There are many paths that can be taken to resolve a personal injury claim. This blog will look at the different stages involved in litigating a personal injury claim, and the different ways in which a settlement can be reached.
Sometimes, a personal injury claim can be resolved directly with the insurance company, without the need to involve defence lawyers. Your lawyer may work directly with a representative from the insurance company to negotiate a settlement for your claim on your behalf. If an appropriate settlement is reached, the claim can be settled without any further litigation.
However, not all claims can be resolved in this way, and instead, may require litigation.
Questioning (or Examination for Discovery
Often the first stage of litigation is a proceeding called a Questioning (or an Examination for Discovery). During the questioning, the defence lawyer will ask you questions, under oath, about your case, and a court reporter is present to take a transcript of everything that is said at the Questioning.
The purpose of the Questioning is to learn as much information as possible about your claim. It also allows the lawyers to assess their case and the credibility of the witnesses.
After the questioning, your lawyer will often be required to fulfill “undertakings”. Undertakings often include documents which the defence lawyers would like to see in order to help them in assessing your case. This can include updated medical documentation, income documentation etc.… Your lawyer will need to collect these documents and provide them to the defence lawyers following the Questioning.
At some point after the Questioning has occurred, negotiations may resume, and it is possible that a settlement is reached at this stage.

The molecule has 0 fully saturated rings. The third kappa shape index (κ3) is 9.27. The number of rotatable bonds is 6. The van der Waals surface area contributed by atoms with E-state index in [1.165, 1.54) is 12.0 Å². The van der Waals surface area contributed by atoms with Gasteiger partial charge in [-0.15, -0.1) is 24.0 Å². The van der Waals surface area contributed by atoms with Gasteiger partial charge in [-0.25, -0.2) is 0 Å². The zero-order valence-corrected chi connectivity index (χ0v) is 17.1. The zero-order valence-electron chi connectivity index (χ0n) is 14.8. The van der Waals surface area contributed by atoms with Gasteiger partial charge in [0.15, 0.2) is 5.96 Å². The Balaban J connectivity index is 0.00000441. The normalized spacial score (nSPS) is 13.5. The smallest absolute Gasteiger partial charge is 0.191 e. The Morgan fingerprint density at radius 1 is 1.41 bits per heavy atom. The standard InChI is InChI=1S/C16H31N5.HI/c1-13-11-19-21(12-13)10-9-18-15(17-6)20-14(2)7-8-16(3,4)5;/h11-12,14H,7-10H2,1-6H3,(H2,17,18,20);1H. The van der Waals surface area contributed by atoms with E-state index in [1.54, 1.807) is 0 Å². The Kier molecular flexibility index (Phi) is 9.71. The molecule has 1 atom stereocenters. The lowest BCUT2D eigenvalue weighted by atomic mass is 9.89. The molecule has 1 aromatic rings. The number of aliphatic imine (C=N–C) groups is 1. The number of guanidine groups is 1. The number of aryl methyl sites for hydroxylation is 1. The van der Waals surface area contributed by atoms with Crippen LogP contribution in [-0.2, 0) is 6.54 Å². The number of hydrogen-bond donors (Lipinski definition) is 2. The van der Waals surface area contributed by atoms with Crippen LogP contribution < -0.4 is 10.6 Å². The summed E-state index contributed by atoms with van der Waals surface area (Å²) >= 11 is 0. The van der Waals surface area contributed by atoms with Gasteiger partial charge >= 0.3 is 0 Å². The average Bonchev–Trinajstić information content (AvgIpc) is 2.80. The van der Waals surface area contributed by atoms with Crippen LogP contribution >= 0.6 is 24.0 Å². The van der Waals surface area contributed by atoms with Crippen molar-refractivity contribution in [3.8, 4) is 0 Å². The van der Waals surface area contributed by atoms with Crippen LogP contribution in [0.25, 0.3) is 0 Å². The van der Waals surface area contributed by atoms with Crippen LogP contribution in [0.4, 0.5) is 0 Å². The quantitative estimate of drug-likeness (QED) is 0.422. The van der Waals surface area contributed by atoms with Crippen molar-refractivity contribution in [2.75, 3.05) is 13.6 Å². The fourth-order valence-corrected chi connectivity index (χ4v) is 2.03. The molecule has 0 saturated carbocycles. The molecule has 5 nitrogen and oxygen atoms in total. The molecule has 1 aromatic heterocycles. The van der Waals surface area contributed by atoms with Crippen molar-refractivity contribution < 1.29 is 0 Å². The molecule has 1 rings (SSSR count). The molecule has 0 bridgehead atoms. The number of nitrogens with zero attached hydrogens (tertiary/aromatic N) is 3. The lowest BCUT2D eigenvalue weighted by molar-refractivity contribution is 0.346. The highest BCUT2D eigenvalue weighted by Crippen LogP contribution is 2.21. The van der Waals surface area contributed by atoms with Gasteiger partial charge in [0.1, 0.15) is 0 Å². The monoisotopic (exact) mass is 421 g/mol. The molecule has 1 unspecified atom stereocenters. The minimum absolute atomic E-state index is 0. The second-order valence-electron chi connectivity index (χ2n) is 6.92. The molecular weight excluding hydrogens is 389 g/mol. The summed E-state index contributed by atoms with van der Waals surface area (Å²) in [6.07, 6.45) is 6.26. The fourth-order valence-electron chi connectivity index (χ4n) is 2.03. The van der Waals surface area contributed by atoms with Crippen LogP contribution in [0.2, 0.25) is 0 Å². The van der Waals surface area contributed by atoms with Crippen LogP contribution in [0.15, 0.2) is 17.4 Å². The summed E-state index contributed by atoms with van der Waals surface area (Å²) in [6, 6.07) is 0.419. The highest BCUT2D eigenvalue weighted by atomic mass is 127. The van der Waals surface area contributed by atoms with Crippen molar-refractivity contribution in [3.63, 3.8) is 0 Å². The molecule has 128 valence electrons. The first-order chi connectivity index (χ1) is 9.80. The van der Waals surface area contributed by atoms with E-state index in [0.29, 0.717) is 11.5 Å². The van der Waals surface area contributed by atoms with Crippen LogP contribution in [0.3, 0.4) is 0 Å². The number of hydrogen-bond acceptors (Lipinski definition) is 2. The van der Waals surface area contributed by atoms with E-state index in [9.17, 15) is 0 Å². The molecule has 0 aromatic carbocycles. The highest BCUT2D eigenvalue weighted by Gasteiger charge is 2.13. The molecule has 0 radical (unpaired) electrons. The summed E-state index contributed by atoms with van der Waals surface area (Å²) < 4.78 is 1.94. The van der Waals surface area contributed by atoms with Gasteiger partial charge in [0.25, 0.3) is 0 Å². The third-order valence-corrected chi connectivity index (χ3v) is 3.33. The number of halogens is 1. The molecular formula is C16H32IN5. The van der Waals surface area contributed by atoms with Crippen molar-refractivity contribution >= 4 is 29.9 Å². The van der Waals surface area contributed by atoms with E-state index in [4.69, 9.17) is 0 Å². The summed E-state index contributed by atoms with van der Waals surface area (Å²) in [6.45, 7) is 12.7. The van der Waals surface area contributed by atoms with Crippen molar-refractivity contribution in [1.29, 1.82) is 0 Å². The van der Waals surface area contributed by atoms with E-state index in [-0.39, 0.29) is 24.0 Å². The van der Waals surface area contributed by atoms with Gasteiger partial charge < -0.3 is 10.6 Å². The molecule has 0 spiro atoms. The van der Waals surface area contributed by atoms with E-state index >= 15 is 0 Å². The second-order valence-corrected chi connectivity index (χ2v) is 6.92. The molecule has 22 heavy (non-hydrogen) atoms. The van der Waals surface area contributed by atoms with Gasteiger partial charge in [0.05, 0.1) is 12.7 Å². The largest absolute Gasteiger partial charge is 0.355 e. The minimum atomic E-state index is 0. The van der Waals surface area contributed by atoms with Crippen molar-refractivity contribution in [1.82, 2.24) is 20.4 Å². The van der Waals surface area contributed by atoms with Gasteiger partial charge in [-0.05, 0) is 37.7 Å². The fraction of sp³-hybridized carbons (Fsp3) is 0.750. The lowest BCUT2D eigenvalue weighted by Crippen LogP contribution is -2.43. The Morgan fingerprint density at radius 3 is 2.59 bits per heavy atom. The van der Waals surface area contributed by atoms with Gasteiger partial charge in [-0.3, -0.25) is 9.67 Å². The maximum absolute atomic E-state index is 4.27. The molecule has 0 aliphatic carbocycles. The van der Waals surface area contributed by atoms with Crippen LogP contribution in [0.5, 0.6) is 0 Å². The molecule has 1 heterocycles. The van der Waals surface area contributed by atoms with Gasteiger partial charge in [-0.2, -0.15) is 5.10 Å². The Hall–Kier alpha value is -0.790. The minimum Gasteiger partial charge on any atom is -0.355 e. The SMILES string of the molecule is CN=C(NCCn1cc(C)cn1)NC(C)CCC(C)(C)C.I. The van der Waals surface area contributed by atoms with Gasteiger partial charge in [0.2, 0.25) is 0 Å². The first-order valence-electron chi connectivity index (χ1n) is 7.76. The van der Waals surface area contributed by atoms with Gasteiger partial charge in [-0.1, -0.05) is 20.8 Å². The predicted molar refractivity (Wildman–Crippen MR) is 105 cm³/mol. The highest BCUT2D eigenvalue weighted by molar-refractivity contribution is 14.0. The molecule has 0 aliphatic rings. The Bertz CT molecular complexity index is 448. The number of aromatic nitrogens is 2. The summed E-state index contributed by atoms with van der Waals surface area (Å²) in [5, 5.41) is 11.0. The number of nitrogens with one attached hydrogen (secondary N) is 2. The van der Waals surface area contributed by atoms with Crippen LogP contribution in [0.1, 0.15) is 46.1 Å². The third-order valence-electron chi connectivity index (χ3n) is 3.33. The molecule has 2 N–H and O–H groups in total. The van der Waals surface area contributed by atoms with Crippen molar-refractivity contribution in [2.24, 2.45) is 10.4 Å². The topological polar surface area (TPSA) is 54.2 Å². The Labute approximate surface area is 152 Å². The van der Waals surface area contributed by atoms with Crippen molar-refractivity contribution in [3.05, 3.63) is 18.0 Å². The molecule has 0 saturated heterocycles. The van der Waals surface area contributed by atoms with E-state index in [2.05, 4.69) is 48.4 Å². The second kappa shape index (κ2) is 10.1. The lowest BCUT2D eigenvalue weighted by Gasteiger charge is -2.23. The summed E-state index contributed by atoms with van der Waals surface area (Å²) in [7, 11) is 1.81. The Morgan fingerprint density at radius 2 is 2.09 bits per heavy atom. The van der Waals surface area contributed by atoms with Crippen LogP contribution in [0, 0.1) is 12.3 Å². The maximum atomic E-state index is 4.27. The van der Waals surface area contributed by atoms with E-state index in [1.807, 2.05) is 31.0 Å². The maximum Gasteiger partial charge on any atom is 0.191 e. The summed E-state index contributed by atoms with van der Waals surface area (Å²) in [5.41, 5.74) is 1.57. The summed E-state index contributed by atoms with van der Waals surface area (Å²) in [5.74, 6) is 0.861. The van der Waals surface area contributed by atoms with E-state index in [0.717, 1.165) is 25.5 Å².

Alternative Dispute Resolution
If a settlement cannot be reached following the Questioning, a Mediation may be scheduled. A Mediation is overseen by a mediator, who is a neutral third-party, and is there to help the parties come to a resolution.
Another alternative would be a JDR (judicial dispute resolution) which is similar to a mediation, except this proceeding is overseen by a judge, rather than a mediator, and is similar to a “mini trial” in that both parties have the opportunity to present their case to a judge.
If a settlement cannot be reached either at mediation, or afterwards, your file may need to be set for trial. However, personal injury files rarely make it to this stage of litigation in Alberta, as the parties must show good faith attempts to settle prior to being able to schedule a trial date.
Overall, there are many ways to resolve a personal injury claim, and a personal injury lawyer can help guide you through every step of the litigation process needed in order to settle your claim.